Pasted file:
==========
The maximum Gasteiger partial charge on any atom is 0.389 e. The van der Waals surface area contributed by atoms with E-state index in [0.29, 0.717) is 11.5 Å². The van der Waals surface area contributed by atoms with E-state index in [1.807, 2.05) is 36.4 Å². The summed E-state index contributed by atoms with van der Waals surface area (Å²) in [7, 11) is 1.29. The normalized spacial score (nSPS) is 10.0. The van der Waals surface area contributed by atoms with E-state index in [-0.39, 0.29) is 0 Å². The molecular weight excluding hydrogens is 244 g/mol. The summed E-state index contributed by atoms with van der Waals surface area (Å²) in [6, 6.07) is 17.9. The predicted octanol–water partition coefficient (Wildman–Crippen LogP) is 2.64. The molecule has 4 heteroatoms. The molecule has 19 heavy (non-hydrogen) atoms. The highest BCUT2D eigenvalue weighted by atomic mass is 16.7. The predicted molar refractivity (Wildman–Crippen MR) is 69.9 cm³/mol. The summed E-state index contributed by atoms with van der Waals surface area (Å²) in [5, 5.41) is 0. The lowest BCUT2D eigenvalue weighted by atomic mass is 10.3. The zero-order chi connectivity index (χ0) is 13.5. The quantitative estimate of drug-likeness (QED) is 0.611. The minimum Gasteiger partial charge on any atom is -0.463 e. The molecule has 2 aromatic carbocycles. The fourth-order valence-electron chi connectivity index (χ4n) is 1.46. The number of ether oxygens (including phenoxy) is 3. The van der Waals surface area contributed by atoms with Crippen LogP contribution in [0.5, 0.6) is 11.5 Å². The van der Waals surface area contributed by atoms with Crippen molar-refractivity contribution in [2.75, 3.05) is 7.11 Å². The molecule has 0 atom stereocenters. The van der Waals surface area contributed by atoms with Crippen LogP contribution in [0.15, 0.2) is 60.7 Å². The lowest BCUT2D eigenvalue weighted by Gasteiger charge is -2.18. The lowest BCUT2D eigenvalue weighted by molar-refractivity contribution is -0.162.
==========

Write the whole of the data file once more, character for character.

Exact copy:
The maximum Gasteiger partial charge on any atom is 0.389 e. The van der Waals surface area contributed by atoms with E-state index in [0.29, 0.717) is 11.5 Å². The van der Waals surface area contributed by atoms with E-state index in [1.807, 2.05) is 36.4 Å². The summed E-state index contributed by atoms with van der Waals surface area (Å²) in [7, 11) is 1.29. The normalized spacial score (nSPS) is 10.0. The van der Waals surface area contributed by atoms with E-state index in [-0.39, 0.29) is 0 Å². The molecular weight excluding hydrogens is 244 g/mol. The summed E-state index contributed by atoms with van der Waals surface area (Å²) in [6, 6.07) is 17.9. The predicted octanol–water partition coefficient (Wildman–Crippen LogP) is 2.64. The molecule has 4 heteroatoms. The molecule has 19 heavy (non-hydrogen) atoms. The highest BCUT2D eigenvalue weighted by atomic mass is 16.7. The predicted molar refractivity (Wildman–Crippen MR) is 69.9 cm³/mol. The summed E-state index contributed by atoms with van der Waals surface area (Å²) in [5, 5.41) is 0. The lowest BCUT2D eigenvalue weighted by atomic mass is 10.3. The zero-order chi connectivity index (χ0) is 13.5. The quantitative estimate of drug-likeness (QED) is 0.611. The minimum Gasteiger partial charge on any atom is -0.463 e. The molecule has 2 aromatic carbocycles. The fourth-order valence-electron chi connectivity index (χ4n) is 1.46. The number of ether oxygens (including phenoxy) is 3. The van der Waals surface area contributed by atoms with Crippen LogP contribution in [0.5, 0.6) is 11.5 Å². The van der Waals surface area contributed by atoms with Crippen molar-refractivity contribution in [2.75, 3.05) is 7.11 Å². The molecule has 0 atom stereocenters. The van der Waals surface area contributed by atoms with Crippen LogP contribution in [0.15, 0.2) is 60.7 Å². The lowest BCUT2D eigenvalue weighted by Gasteiger charge is -2.18. The lowest BCUT2D eigenvalue weighted by molar-refractivity contribution is -0.162.